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Crash Runners: Why You Should Always Stop After an Accident

By Peek & Toland on September 16, 2020

Most people are not clear about Texas Law after an accident, and many choose to run away from the scene. Many run in fear because they are undocumented or because they don’t have a license. Most don’t know that an accident is a civil offense if you are not under the influence or reckless driving. But as soon as you run from the scene, it is a criminal offense. 

Attorney Jeff Peek discusses Texas’s law regarding what you should do after being in a car accident.  

  • What happens if you hit a parked car? 
  • What’s the difference in legal penalties if you are involved in an accident and are minorly injured vs. seriously injured or killed? 
  • What are the liabilities or the potential levels of criminality if you leave the scene? 
  • What if you are an undocumented immigrant? 
  • What should you do if you left the scene?

What should you do if you hit a parked car? 

You have to stop to check to see if there are any damages. If there is, you have to try to inform the owner of the car that you hit their car. No matter if you were at fault or not. If the owner is nowhere to be around, you have to leave your identifying information, insurance information, and driver’s license. If you’re in a store, you may want to go inside and inform the store. Make a reasonable effort to try to notify the owners of the car. You can always call 311 as well, so you don’t necessarily have to wait at the scene, but you certainly want to document that an accident occurred. If you do that, you’re not committing a crime.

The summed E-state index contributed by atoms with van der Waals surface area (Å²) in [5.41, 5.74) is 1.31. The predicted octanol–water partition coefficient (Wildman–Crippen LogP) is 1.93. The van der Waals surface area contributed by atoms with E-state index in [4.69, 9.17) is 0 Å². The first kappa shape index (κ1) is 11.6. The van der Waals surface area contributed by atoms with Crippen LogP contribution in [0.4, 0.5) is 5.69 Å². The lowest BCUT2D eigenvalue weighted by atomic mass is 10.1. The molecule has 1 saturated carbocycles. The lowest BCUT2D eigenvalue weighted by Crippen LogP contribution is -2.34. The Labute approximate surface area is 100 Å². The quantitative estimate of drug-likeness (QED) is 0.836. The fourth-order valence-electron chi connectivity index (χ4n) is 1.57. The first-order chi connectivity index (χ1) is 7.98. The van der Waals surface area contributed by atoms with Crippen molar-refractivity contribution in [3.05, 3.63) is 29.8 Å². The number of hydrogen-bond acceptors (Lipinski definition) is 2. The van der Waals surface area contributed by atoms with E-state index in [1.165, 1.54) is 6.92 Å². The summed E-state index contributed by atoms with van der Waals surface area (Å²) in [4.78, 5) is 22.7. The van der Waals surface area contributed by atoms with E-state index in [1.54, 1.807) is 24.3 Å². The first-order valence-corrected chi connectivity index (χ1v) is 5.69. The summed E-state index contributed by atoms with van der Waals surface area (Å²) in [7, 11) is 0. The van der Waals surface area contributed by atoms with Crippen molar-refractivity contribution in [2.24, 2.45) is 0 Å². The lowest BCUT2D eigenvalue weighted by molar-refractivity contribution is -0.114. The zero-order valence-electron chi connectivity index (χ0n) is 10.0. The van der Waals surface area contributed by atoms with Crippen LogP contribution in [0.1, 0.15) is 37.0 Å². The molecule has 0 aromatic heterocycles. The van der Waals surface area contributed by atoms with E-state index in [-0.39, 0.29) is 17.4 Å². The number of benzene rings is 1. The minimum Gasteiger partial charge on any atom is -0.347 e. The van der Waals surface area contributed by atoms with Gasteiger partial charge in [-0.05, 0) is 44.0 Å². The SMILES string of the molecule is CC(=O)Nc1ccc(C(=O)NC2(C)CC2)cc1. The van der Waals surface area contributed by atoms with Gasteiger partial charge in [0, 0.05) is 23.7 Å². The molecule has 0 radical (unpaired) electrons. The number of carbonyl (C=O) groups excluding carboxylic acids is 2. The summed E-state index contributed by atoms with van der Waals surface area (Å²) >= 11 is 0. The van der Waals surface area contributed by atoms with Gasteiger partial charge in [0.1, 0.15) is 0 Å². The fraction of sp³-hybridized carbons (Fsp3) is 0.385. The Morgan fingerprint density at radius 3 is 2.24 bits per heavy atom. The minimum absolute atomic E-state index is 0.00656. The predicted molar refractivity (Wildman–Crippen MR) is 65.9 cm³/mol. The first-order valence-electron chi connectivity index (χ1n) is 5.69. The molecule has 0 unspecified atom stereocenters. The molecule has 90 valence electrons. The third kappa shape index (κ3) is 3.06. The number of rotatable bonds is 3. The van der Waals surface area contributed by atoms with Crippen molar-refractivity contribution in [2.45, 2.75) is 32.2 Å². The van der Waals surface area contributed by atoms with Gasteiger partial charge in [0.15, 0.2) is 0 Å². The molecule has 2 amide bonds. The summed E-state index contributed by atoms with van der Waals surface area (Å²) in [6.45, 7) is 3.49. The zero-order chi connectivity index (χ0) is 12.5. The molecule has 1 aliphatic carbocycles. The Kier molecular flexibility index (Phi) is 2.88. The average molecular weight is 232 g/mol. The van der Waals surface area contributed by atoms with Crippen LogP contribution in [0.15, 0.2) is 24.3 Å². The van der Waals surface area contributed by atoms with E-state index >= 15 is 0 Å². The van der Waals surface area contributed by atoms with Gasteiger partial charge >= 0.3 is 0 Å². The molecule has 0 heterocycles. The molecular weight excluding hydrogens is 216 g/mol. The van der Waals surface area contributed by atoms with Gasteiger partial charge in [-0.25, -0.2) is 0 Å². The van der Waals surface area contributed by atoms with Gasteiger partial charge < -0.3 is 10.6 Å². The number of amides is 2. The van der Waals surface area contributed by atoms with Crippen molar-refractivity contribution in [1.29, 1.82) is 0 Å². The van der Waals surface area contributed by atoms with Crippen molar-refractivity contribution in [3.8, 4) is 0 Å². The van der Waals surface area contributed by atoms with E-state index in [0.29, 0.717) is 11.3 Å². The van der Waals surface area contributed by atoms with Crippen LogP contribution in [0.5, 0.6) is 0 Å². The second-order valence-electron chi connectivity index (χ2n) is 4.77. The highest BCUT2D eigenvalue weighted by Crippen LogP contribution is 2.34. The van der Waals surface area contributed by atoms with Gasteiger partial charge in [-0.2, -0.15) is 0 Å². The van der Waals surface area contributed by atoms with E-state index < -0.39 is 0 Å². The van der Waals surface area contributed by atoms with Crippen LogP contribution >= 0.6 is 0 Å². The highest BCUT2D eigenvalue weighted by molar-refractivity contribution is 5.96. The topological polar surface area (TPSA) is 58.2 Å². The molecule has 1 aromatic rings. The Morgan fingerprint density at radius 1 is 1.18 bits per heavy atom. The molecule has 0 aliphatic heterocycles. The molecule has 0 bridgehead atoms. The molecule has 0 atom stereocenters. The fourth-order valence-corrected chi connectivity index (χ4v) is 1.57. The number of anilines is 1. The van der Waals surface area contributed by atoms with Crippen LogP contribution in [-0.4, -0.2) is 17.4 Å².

Consequences of leaving the scene 

If you leave the scene and the damages are under $200, you get a ticket. If it’s over $200, it’s going to be a class B misdemeanor. Now you’re looking at potential jail time and a fine, probation, among other things, all because you didn’t stop. If you would’ve taken the time to stop and leave information, it would only be a matter of insurance resolving.

What happens if a person was seriously injured? 

If a person is seriously injured and you left the scene, the penalty increases to a third-degree felony. If somebody dies, it can jump to a second-degree felony. Again, it isn’t necessarily a crime if a person is injured. The crime begins when you leave the scene. If you stay and help somebody seriously injured, there’s no crime. 

There are obvious situations that are not the case, such as driving while intoxicated because of alcohol or drugs or driving super recklessly at high velocities and changing lanes dangerously. Those situations are extreme negligence.

Undocumented Immigrants 

Undocumented immigrants might be fearful they’re going to get deported. If you’re an immigrant, you should stay, and you get a class C ticket for no driver’s license and be at the scene, then to run and receive a felony. You are more likely to be deported with a felony than being involved in a civil accident. 

What should you do if you left the scene?